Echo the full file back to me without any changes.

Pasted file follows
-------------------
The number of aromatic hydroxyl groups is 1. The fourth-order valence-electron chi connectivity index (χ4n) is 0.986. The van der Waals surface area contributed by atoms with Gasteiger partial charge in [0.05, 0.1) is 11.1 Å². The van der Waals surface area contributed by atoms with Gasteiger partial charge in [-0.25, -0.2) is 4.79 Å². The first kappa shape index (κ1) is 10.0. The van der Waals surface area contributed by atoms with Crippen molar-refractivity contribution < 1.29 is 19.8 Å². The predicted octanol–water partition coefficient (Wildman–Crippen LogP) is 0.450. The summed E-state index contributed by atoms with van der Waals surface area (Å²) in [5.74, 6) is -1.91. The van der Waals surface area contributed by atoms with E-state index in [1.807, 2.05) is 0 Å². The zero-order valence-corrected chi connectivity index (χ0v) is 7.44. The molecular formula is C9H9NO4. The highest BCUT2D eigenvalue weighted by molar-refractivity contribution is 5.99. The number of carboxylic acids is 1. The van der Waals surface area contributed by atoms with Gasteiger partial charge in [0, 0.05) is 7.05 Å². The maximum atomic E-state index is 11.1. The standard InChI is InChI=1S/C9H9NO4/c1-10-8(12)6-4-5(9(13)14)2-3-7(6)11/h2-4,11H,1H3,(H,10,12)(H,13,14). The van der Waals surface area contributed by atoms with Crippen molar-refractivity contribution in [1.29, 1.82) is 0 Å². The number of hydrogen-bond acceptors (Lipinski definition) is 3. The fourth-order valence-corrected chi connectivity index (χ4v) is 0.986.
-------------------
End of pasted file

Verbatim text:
The number of aromatic hydroxyl groups is 1. The fourth-order valence-electron chi connectivity index (χ4n) is 0.986. The van der Waals surface area contributed by atoms with Gasteiger partial charge in [0.05, 0.1) is 11.1 Å². The van der Waals surface area contributed by atoms with Gasteiger partial charge in [-0.25, -0.2) is 4.79 Å². The first kappa shape index (κ1) is 10.0. The van der Waals surface area contributed by atoms with Crippen molar-refractivity contribution < 1.29 is 19.8 Å². The predicted octanol–water partition coefficient (Wildman–Crippen LogP) is 0.450. The summed E-state index contributed by atoms with van der Waals surface area (Å²) in [5.74, 6) is -1.91. The van der Waals surface area contributed by atoms with E-state index in [1.807, 2.05) is 0 Å². The zero-order valence-corrected chi connectivity index (χ0v) is 7.44. The molecular formula is C9H9NO4. The highest BCUT2D eigenvalue weighted by molar-refractivity contribution is 5.99. The number of carboxylic acids is 1. The van der Waals surface area contributed by atoms with Gasteiger partial charge in [0, 0.05) is 7.05 Å². The maximum atomic E-state index is 11.1. The standard InChI is InChI=1S/C9H9NO4/c1-10-8(12)6-4-5(9(13)14)2-3-7(6)11/h2-4,11H,1H3,(H,10,12)(H,13,14). The van der Waals surface area contributed by atoms with Crippen molar-refractivity contribution in [1.29, 1.82) is 0 Å². The number of hydrogen-bond acceptors (Lipinski definition) is 3. The fourth-order valence-corrected chi connectivity index (χ4v) is 0.986.